By Bill Gertz/Washington Free Beacon
North Korea conducted the first flight test of a new submarine-launched ballistic missile last month, defense officials said this week.
The flight test of what the Pentagon is calling the KN-11 missile took place Jan. 23 off the coast of North Korea from a sea-based platform—not a submarine—located off the coast of the communist state, said officials familiar with reports of the flight test.
U.S. intelligence ships and aircraft monitored the test and tracked the successful missile firing.
Additional details of the flight test could not be learned. A Pentagon spokesman declined to comment on the test, citing the sensitivity of information about North Korea’s SLBM program.
The flight test followed a land-based ejection test of the KN-11 in November from a static launcher located at the North’s Sinpo South Shipyard in November. Sinpo is a port city on North Korea’s southeastern coast about 100 miles from the Demilitarized Zone separating North Korea from rival South Korea.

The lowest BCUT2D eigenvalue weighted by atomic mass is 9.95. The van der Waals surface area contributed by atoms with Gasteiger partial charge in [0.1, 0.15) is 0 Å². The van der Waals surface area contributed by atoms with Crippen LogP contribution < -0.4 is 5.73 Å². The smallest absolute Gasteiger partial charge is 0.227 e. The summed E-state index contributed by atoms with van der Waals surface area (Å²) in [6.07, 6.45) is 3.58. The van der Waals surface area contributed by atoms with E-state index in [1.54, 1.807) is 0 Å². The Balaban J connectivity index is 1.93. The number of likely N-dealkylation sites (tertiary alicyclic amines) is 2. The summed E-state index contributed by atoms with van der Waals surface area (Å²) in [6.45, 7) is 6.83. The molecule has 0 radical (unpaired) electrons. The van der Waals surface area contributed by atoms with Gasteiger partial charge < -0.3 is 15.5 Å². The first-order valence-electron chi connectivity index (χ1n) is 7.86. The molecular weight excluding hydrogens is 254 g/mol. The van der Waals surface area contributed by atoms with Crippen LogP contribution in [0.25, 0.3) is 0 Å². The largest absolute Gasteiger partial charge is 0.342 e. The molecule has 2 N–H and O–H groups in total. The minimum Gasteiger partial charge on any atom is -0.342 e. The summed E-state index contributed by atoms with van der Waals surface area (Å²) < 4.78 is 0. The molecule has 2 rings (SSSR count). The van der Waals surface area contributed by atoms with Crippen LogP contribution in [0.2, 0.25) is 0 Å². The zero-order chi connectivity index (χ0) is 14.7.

The flight test is being viewed by U.S. intelligence analysts as a significant step forward for Pyongyang’s submarine-launched ballistic missile program. The new program was first disclosed by the Washington Free Beacon Aug. 26.
Marine Corps Lt. Gen. Vincent R. Stewart, director of the Defense Intelligence Agency, told the House Armed Services Committee Feb. 3 that North Korea’s nuclear weapons and missile programs “pose a serious threat to the U.S. and regional allies.”
“Pyongyang maintains that nuclear and ballistic missile capabilities are essential to ensure its sovereignty,” Stewart said in a prepared statement.
“Because of its conventional military deficiencies, the DPRK [North Korea] also has concentrated on improving its deterrence capabilities, especially its nuclear technology and ballistic missile forces.”
Stewart added that DIA is concerned North Korea will conduct a fourth underground nuclear test in the future.
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